May 21, 2009
President Brian C. Mitchell
219 Marts Hall
Lewisburg, Pennsylvania 17837
Sent by U.S. Mail and Facsimile (570-577-3369)
Dear President Mitchell:
The Foundation for Individual Rights in Education (FIRE; www.thefire.org) unites leaders in the fields of civil rights and civil liberties, scholars, journalists, and public intellectuals across the political and ideological spectrum on behalf of liberty, legal equality, academic freedom, due process, freedom of speech, freedom of conscience and religion, and freedom of association on America’s college campuses.
FIRE is gravely concerned about the violations of freedom of speech committed by Bucknell University against the Bucknell University Conservatives Club (BUCC). First, the university prevented BUCC from engaging in symbolic political protest against President Obama’s financial stimulus efforts by forbidding the group from distributing “Obama stimulus dollars” on campus. The university then shut down BUCC’s “affirmative action bake sale” protest and refused to permit BUCC to engage the campus on the issue of affirmative action in the future except in a highly restrictive “debate” format. Finally, a university administrator claimed that students may not distribute any material on campus to their fellow students, including everything “from Bibles to other matter,” without prior permission.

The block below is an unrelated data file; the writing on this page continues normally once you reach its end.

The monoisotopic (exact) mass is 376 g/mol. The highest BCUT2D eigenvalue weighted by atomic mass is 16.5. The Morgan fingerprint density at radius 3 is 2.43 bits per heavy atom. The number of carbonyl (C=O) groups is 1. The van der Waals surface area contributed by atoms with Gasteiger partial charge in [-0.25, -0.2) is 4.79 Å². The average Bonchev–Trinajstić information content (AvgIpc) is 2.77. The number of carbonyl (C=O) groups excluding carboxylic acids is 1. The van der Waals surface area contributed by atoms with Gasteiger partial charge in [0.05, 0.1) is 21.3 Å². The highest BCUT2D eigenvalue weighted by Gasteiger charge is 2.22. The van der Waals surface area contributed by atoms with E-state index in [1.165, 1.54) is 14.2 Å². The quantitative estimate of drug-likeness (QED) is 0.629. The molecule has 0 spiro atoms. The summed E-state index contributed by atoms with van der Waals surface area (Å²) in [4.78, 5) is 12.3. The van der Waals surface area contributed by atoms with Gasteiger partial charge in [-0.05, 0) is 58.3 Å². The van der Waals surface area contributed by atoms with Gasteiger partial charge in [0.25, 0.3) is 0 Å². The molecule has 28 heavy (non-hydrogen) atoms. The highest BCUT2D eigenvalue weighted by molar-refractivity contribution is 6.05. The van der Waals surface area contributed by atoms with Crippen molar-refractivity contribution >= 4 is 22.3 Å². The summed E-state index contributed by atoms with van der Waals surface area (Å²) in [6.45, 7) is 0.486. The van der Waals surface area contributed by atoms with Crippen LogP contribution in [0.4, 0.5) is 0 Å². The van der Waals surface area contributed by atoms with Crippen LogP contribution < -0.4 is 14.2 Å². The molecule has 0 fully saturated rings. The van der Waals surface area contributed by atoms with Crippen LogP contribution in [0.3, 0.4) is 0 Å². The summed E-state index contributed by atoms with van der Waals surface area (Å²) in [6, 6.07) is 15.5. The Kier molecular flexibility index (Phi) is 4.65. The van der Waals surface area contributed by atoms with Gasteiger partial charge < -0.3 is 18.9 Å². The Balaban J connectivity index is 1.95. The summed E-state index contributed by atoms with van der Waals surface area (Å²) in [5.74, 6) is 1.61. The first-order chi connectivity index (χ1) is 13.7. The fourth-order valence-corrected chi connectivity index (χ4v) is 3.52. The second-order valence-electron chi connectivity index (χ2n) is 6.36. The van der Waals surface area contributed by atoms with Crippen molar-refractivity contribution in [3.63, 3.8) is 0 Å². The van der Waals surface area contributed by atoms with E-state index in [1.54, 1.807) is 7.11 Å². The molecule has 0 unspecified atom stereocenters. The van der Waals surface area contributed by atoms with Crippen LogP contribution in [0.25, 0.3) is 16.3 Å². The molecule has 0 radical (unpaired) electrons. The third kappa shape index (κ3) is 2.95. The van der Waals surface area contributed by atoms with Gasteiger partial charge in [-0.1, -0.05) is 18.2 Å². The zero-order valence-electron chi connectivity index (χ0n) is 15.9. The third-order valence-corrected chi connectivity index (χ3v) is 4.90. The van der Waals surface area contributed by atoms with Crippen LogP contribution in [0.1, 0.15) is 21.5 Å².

If the university truly values freedom of expression, it must repudiate such unconscionable restrictions on peaceful protest and distribution of expressive printed materials.
This is our understanding of the facts. Please inform us if you believe we are in error.
“Obama Stimulus Dollar” Distribution Shut Down
On March 17, 2009, BUCC handed out fake dollar bills (images enclosed) issued jointly by the “Socialist State of America” and the “United Nations” with a picture of President Obama on the front, and the sentence “Obama’s stimulus plan makes your money as worthless as monopoly money” on the back. BUCC members stood at Bucknell’s Elaine Langone Center and handed out the protest
bills, telling students they may have free stimulus money. After about one hour, two members of the Reservation, Information and Conference Services (RICS) staff, including Director Judith L. Mickanis, approached the students. Mickanis said “You’re busted!” and put her hand on a female student’s arm. The administrators shut down the protest, stating that BUCC had been “soliciting” without prior approval in the form of an approved “Sales and Solicitation” request. BUCC’s Vice President for Special Events, Sami Prehn, asked why a Sales and Solicitation form was necessary, since club members were merely handing out free, fake money as a symbolic protest. The RICS administrators said that this was considered solicitation and was the equivalent of handing out Bibles.
On May 4, BUCC President Travis Eaione e-mailed his account of the event to Mickanis, and she verified it via e-mail later that day: